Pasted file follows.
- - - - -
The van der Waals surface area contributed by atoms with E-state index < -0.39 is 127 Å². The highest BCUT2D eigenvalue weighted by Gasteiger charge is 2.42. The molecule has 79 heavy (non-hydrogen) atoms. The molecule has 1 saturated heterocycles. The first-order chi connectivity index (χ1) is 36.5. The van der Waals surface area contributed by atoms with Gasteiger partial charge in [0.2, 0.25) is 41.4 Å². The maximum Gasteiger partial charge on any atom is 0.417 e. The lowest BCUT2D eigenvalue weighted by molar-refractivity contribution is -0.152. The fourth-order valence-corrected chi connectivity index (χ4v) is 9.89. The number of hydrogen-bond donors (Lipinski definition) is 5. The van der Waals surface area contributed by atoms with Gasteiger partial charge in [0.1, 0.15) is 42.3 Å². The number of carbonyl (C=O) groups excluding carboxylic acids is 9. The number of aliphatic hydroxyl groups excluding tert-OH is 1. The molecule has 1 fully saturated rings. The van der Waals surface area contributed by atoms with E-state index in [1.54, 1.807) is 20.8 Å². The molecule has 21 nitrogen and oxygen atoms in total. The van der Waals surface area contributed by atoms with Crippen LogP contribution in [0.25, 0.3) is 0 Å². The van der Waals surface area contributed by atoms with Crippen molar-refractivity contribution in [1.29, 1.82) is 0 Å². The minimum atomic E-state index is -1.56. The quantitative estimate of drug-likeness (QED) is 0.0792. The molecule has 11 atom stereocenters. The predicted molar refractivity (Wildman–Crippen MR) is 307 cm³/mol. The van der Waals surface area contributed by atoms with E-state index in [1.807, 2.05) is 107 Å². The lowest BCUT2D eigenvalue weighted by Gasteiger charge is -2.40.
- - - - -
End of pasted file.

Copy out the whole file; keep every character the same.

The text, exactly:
The van der Waals surface area contributed by atoms with E-state index < -0.39 is 127 Å². The highest BCUT2D eigenvalue weighted by Gasteiger charge is 2.42. The molecule has 79 heavy (non-hydrogen) atoms. The molecule has 1 saturated heterocycles. The first-order chi connectivity index (χ1) is 36.5. The van der Waals surface area contributed by atoms with Gasteiger partial charge in [0.2, 0.25) is 41.4 Å². The maximum Gasteiger partial charge on any atom is 0.417 e. The lowest BCUT2D eigenvalue weighted by molar-refractivity contribution is -0.152. The fourth-order valence-corrected chi connectivity index (χ4v) is 9.89. The number of hydrogen-bond donors (Lipinski definition) is 5. The van der Waals surface area contributed by atoms with Gasteiger partial charge in [0.1, 0.15) is 42.3 Å². The number of carbonyl (C=O) groups excluding carboxylic acids is 9. The number of aliphatic hydroxyl groups excluding tert-OH is 1. The molecule has 1 fully saturated rings. The van der Waals surface area contributed by atoms with E-state index in [1.54, 1.807) is 20.8 Å². The molecule has 21 nitrogen and oxygen atoms in total. The van der Waals surface area contributed by atoms with Crippen LogP contribution in [0.25, 0.3) is 0 Å². The van der Waals surface area contributed by atoms with Crippen molar-refractivity contribution in [1.29, 1.82) is 0 Å². The minimum atomic E-state index is -1.56. The quantitative estimate of drug-likeness (QED) is 0.0792. The molecule has 11 atom stereocenters. The predicted molar refractivity (Wildman–Crippen MR) is 307 cm³/mol. The van der Waals surface area contributed by atoms with E-state index in [1.807, 2.05) is 107 Å². The lowest BCUT2D eigenvalue weighted by Gasteiger charge is -2.40.